OSHA Provides Guide To Transgender Restroom Access

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Transgender bathroom access issues have been the recent focus of political debate and the media spotlight and discussed in Katie Triska's recent article "Transgender Employees:  Six Recommendations For Employers" (May 26, 2016).  However, schools and educational facilities often form the epicenter of the discussion, and the Occupational Safety and Health Administration's (OSHA) position on restroom access sometimes goes unmentioned:  "All employees, including transgender employees, should have access to restrooms that correspond to their gender identity."[1]  Because many employers are subject to OSHA regulation and because the issue of transgender restroom access currently is subject to a high degree of scrutiny, employers should understand and take steps to comply with OSHA's guidance on the issue.

OSHA's general goal is to assure that employers provide a safe and healthy working environment for employees: this duty includes providing employees with toilet facilities that are sanitary and available, so that employees can use them when they need to do so.  Employers also must not impose unreasonable restrictions on employee use of toilet facilities.  And, employers must protect all employees from any act or threat of physical violence, harassment, intimidation, or other threatening disruptive behavior that occurs at the work site.[2]

OSHA is addressing the transgender restroom issue, because its sanitation standard requires that employers provide employees with toilet facilities in order "to protect employees from the health effects created when toilets are not available.  Such adverse effects include urinary tract infections and bowel and bladder problems."[3]  Thus, OSHA maintains that the sanitation standard applies to transgender restroom access, because restricting employees to restrooms that are inconsistent with their gender identity, or segregating them from other workers by requiring them to use gender-neutral or other specific restrooms, singles out those employees and may make them fear for their physical safety.[4]  Moreover, OSHA believes that bathroom restrictions can cause employees to avoid using restrooms while at work, potentially leading to serious physical injury or illness.[5]

Other federal entities also have addressed gender identity and restroom access.  For example, the Department of Labor requires federal contractors to allow transgender employees to use restrooms and other facilities consistent with their gender identity.[6]  The Equal Employment Opportunity Commission has ruled that transgender employees cannot be denied access to common restrooms used by other employees of the same gender identity.[7]  States that have addressed transgender restroom access in the employer/employee context include:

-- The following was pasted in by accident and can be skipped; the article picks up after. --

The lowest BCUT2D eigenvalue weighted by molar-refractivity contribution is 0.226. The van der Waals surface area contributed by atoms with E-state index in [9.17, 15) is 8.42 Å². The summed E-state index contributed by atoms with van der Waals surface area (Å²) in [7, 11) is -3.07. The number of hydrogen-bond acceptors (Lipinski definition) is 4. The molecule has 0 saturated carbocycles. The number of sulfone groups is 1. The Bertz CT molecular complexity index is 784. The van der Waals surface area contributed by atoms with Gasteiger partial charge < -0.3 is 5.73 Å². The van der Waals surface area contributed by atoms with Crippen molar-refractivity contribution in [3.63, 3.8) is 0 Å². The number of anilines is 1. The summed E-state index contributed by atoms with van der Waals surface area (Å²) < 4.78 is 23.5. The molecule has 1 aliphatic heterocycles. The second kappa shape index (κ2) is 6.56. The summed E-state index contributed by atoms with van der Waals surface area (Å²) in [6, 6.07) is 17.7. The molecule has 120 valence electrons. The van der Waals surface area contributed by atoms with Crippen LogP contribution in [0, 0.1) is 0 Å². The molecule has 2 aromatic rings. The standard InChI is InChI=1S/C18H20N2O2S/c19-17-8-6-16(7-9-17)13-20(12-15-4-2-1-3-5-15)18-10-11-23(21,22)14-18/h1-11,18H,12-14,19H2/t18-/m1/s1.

• Colorado: Employers must permit their employees to use restrooms appropriate to the employees' gender identity (rather than their assigned gender at birth) without being harassed or questioned.[8]
  • Iowa: Employers must allow employees access to restrooms in accordance with the employees' gender identity.[9]
  • Minnesota: A law prohibiting gender identity discrimination did not necessarily protect a transgender woman's right to use the women's restroom at work.[10]
  • Utah: A transgender bus driver could be fired based on claim that employer could be sued for her use of women's public restrooms along her bus route.[11]
  • Vermont: Employers must permit employees to access bathrooms in accordance with their gender identity.[12]
  • Washington: Employers must permit transgender employees to use the gender-specific restroom that is consistent with their gender identity; single occupancy restrooms should be designated as gender neutral.[13]

Employers should stay tuned as the law on transgender restroom access continues to develop so that they can develop their employment policies and practices accordingly, in compliance with current laws and regulations.  Failing to do so could lead to litigation or other negative consequences, but taking a proactive stance will benefit both employers and employees.

Finally, employers should ensure they comply with the non-gender-related aspects of OSHA's Sanitation Standard, including providing:  prompt access to toilet facilities when needed (frequency needs may vary widely); an adequate number of restrooms to prevent long lines; at least a minimum number of toilet facilities; sanitary conditions; hot and cold running water or lukewarm water; hand soap or a similar cleansing agent; and warm air blowers or paper/cloth towels.  Restrictions on restroom use should not be unreasonable or cause extended delays.

If you have any questions about OSHA's guide to transgender restroom access, OSHA's sanitation standard, or any other OSHA issue, please contact one of the authors of this e-alert or your Reinhart attorney.

[1] OSHA, Best Practices A Guide to Restroom Access for Transgender Workers (June 1, 2015), https://www.osha.gov/Publications/OSHA3795.pdf.

[2] Id.

[3] 29 CFR § 1910.141(c).

[4] Id.

[5] Id.

[6] Id.

[7] Id. (access cannot be denied regardless of whether employee had medical procedure or whether other employees may have negative reactions).

[8] OSHA, supra note 1.

[9] Id.

[10] ACLU Transgender People and the Law, Frequently Asked Questions (Mar. 2015); https://www.aclu.org/sites/default/files/field_pdf_file/lgbttransbrochurelaw2015electronic.pdf.

[11] Id.

[12] OSHA, supra note 1.

[13] Id.


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